Victorian Opera & Malthouse: The Riders

Victorian Opera and Malthouse Theatre have created a new mainstage Australian opera. How exciting! And it’s an adaption of Tim Winton’s The Riders, a dream-fit for opera. This is worth being excited about.

The Riders. Photo by Jeff Busby
The Riders. Photo by Jeff Busby

The Riders is a personal and affecting story with a scope that’s beyond the reach of its characters. Aussie bloke-man Scully yearns for hot sandy beaches but searches his past in Europe for something more than what he wants. As the line between imagery and reality is blurred, it’s never clear if it’s all happening in Scully’s head or if he’s lost in the mythology of the horses and riders who follow him.

Scully is renovating a cottage in Ireland for his pregnant wife, Jennifer, and daughter, Billie, who went back to Fremantle to sell their house. When Billie arrives at the airport alone and traumatised into silence, Scully takes his child and searches for Jennifer in the places they recently stayed in Europe.

Alison Croggon (libretto) and Iain Grandage (music) haven’t translated the book for the stage – which belongs in the pages it was written for – but have found a vision of the story that condenses Scully’s arc, gives a voice and presence to the book-invisible Jennifer, and leaves only three minor characters for the chorus of three.

Croggon’s libretto combines grabs of the poetic text and so-Winton symbolism of the book with a poetry of her own that muses on Winton’s subtext and, by having Jennifer on stage and letting the audience know more than Scully, lets the drive of the work be Scully’s anguish and his spiralling down rather than about the unanswered questions of Jennifer’s disappearance.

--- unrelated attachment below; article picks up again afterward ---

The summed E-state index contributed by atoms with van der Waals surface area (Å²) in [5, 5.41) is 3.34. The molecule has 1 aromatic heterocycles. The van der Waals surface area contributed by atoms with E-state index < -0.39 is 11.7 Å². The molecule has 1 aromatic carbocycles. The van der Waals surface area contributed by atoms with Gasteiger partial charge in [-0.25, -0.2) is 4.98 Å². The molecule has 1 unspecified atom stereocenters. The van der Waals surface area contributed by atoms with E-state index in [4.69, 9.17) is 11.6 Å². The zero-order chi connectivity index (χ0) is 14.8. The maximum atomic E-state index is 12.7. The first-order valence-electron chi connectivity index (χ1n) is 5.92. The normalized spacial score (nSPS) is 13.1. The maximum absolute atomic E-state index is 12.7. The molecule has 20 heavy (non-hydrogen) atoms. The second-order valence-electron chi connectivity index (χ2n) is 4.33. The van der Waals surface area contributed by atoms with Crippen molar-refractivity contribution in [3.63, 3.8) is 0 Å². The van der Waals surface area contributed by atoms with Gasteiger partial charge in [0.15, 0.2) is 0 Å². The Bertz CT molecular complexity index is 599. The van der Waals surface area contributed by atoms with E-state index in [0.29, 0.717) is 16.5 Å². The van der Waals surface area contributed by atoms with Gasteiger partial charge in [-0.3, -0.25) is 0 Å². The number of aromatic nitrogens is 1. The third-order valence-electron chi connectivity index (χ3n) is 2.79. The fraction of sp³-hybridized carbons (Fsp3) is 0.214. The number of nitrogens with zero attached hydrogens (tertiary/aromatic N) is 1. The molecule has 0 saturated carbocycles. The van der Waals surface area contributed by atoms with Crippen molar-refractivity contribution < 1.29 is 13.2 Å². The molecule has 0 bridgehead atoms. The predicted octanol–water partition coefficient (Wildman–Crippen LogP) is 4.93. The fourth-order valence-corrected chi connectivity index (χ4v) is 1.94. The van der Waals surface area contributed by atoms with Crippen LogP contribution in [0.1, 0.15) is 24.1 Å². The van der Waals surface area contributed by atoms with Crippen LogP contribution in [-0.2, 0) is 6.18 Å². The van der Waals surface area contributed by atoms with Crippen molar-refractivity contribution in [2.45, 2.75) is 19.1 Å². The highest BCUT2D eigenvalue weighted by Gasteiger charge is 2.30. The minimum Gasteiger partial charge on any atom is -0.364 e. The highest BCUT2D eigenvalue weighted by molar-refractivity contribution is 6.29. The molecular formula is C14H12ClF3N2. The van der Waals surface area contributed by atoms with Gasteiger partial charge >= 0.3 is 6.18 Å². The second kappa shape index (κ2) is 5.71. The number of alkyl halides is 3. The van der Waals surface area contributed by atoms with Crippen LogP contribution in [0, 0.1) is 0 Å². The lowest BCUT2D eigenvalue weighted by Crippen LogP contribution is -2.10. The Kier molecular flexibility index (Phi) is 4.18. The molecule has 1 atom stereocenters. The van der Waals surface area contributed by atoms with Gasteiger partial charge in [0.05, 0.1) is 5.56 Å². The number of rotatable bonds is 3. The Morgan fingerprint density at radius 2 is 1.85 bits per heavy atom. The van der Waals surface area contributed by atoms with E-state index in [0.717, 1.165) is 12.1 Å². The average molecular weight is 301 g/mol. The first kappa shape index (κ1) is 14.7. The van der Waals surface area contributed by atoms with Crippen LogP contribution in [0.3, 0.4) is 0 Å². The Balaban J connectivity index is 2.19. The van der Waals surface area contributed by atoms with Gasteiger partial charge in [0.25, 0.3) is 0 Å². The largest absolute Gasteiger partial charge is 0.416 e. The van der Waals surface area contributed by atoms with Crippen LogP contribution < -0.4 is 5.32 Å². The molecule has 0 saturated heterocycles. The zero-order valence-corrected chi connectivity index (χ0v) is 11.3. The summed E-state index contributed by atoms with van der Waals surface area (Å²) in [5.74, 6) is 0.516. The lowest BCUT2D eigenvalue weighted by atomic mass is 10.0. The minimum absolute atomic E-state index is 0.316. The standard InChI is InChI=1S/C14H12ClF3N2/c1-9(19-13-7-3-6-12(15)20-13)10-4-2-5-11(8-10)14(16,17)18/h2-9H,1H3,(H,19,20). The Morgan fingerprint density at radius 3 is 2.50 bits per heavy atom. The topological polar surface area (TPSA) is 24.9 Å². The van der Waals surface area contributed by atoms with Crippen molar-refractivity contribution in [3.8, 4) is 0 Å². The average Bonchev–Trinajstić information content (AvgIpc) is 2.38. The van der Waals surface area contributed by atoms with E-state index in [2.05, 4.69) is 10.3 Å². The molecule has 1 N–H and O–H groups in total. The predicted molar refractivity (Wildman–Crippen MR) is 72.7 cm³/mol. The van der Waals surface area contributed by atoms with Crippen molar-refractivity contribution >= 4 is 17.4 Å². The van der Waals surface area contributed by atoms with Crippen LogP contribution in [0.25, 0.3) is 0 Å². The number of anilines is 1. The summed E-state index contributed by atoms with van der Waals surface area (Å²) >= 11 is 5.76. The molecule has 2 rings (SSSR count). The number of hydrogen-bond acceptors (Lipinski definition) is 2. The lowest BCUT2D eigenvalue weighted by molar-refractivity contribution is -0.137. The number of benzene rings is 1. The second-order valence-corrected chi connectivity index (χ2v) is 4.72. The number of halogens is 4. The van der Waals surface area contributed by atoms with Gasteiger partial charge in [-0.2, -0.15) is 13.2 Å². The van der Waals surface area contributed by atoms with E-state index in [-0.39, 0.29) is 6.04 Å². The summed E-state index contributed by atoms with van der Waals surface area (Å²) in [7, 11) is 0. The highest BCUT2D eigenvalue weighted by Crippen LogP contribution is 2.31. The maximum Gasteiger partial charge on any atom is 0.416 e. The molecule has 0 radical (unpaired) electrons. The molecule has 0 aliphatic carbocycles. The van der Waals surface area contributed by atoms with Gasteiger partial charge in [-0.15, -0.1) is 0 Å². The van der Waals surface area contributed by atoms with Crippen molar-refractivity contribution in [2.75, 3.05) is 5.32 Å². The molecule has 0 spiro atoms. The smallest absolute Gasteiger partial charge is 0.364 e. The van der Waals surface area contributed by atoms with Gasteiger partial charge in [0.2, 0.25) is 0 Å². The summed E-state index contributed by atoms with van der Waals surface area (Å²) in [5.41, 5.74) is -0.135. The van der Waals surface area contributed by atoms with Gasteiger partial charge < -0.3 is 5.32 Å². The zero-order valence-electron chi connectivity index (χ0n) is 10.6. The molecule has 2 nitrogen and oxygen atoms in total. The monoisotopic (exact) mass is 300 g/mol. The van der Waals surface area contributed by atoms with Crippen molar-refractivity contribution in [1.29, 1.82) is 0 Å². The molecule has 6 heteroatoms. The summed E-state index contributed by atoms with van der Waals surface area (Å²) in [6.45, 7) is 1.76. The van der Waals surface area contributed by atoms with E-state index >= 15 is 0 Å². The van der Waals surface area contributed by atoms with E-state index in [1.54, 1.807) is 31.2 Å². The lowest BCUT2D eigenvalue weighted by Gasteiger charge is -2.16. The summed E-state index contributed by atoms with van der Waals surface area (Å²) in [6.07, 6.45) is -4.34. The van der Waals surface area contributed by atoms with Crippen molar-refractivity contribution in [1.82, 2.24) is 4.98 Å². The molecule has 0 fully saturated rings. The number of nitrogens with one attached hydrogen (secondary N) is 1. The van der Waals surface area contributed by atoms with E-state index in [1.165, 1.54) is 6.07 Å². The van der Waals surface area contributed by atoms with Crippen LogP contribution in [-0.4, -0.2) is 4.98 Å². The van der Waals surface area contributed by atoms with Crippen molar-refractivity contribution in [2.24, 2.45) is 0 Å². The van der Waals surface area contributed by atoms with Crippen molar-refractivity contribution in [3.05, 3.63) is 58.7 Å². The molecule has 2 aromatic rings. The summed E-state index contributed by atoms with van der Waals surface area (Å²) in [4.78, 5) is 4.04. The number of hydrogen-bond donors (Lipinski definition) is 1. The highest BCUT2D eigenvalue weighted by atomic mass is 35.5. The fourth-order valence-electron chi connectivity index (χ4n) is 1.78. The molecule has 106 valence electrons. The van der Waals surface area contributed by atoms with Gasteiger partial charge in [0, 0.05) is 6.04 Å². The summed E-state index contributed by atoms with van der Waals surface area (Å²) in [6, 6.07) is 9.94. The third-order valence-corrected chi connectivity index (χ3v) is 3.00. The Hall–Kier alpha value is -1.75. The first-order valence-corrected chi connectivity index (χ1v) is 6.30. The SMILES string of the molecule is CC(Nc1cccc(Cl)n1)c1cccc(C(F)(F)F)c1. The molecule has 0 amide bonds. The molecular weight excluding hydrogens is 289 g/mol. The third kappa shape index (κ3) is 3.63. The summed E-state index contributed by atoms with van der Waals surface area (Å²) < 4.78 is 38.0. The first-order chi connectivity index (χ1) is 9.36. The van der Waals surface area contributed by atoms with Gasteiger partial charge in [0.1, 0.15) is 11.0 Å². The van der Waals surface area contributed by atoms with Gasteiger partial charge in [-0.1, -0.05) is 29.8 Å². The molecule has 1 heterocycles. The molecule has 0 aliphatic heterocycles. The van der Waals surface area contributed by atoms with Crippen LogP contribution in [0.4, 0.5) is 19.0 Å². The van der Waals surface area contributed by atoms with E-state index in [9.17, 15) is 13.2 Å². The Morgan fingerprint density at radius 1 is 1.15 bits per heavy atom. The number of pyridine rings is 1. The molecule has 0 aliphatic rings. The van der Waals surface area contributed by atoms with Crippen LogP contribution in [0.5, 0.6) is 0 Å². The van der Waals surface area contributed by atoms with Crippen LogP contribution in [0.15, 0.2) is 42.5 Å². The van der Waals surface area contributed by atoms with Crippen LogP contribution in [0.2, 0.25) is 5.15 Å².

Grandage’s music lives in the emotions of the characters. From hints of liturgical music to bird songs, galloping riders and the ever-building storm, we can hear their hearts and are drawn into the psyches of people who make dissonant decisions on their quest for harmony. And Richard Mills (conductor) creates a sound balance between stage and pit that lets the singers shine and fills the space in ways that question why we don’t see more opera in the Merlyn.

Marion Potts’s direction focuses on Scully’s immediate story. Working with Dale Ferguson’s design of manly wooden saw horses that contrast with Jennifer’s world of clean light and soulless airports, it allows for a powerful connection to Scully and Billie, but it also lets Scully’s journey to hell feel safe and controlled and there isn’t a palpable fear for the child he drags down with him.

In being so connected to Scully, it also seems to underplay its epic and the mythological elements. I could see The Riders in the libretto but despite the constant “horses”, The Riders presence isn’t clear on the stage. In a similar way, a sense of place is missing. For an Australian story that’s set in Ireland, Greece and Paris, the sounds and heat of Freemantle are what make the northern hemisphere ruins and cathedrals so foreign to Scully.

Barry Ryan (Nixon in last year’s wonderful Nixon in China) is Scully. He’s not as young and scruffy as the Scully readers might expect, but any expectations disappear in moments as he shows the contradictions and torment of man who has to lose everything before he can begin to see a future. The broken-family trio is completed with Jessica Aszodi, Jennifer, and Isabela Calderon, Billie, who bring an honesty to their characters that creates a hope that everyone can be happy, even though we know that their time together has to end.

Jerzy Kozlowski, David Rogers-Smith and Dimity Shepherd are the remarkable chorus who let Grandage play with a trio of voices that demand to be listened to while they watch and comment and become the people Scully needs to find.

The Riders is an exciting and important new piece of Australian opera and theatre. It’s grand and intimate and positions Australian opera as something that’s uniquely ours without letting go of the traditions and cultures that have brought us to this point. I’d love to see it in a major festival and hope that it returns with new interpretations from opera companies in Australia and all over the world.

Anne-Marie Peard

Anne-Marie spent many years working with amazing artists at arts festivals all over Australia. She's been a freelance arts writer for the last 10 years and teaches journalism at Monash University.

Anne-Marie Peard

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